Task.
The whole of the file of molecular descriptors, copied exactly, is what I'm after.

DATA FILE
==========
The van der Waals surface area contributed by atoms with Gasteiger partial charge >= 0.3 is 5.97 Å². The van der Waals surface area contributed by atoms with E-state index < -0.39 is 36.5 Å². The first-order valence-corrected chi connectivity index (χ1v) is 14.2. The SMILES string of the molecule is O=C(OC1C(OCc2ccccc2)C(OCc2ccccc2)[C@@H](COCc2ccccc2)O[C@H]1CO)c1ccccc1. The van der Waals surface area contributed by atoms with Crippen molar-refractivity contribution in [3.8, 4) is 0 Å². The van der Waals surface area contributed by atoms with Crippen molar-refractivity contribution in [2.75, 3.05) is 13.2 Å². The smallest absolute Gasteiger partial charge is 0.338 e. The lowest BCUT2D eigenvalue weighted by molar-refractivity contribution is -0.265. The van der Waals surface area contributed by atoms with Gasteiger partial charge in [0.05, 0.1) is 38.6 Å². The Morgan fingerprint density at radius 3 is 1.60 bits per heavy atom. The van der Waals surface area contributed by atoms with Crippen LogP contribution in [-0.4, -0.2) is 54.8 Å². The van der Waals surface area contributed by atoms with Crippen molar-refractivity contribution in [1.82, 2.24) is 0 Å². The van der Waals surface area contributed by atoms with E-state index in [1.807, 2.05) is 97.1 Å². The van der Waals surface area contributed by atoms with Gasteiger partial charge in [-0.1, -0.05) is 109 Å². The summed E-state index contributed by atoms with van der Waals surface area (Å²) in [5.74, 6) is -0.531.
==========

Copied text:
The van der Waals surface area contributed by atoms with Gasteiger partial charge >= 0.3 is 5.97 Å². The van der Waals surface area contributed by atoms with E-state index < -0.39 is 36.5 Å². The first-order valence-corrected chi connectivity index (χ1v) is 14.2. The SMILES string of the molecule is O=C(OC1C(OCc2ccccc2)C(OCc2ccccc2)[C@@H](COCc2ccccc2)O[C@H]1CO)c1ccccc1. The van der Waals surface area contributed by atoms with Crippen molar-refractivity contribution in [3.8, 4) is 0 Å². The van der Waals surface area contributed by atoms with Crippen molar-refractivity contribution in [2.75, 3.05) is 13.2 Å². The smallest absolute Gasteiger partial charge is 0.338 e. The lowest BCUT2D eigenvalue weighted by molar-refractivity contribution is -0.265. The van der Waals surface area contributed by atoms with Gasteiger partial charge in [0.05, 0.1) is 38.6 Å². The Morgan fingerprint density at radius 3 is 1.60 bits per heavy atom. The van der Waals surface area contributed by atoms with Crippen LogP contribution in [-0.4, -0.2) is 54.8 Å². The van der Waals surface area contributed by atoms with Crippen molar-refractivity contribution in [1.82, 2.24) is 0 Å². The van der Waals surface area contributed by atoms with E-state index in [1.807, 2.05) is 97.1 Å². The van der Waals surface area contributed by atoms with Gasteiger partial charge in [-0.1, -0.05) is 109 Å². The summed E-state index contributed by atoms with van der Waals surface area (Å²) in [5.74, 6) is -0.531.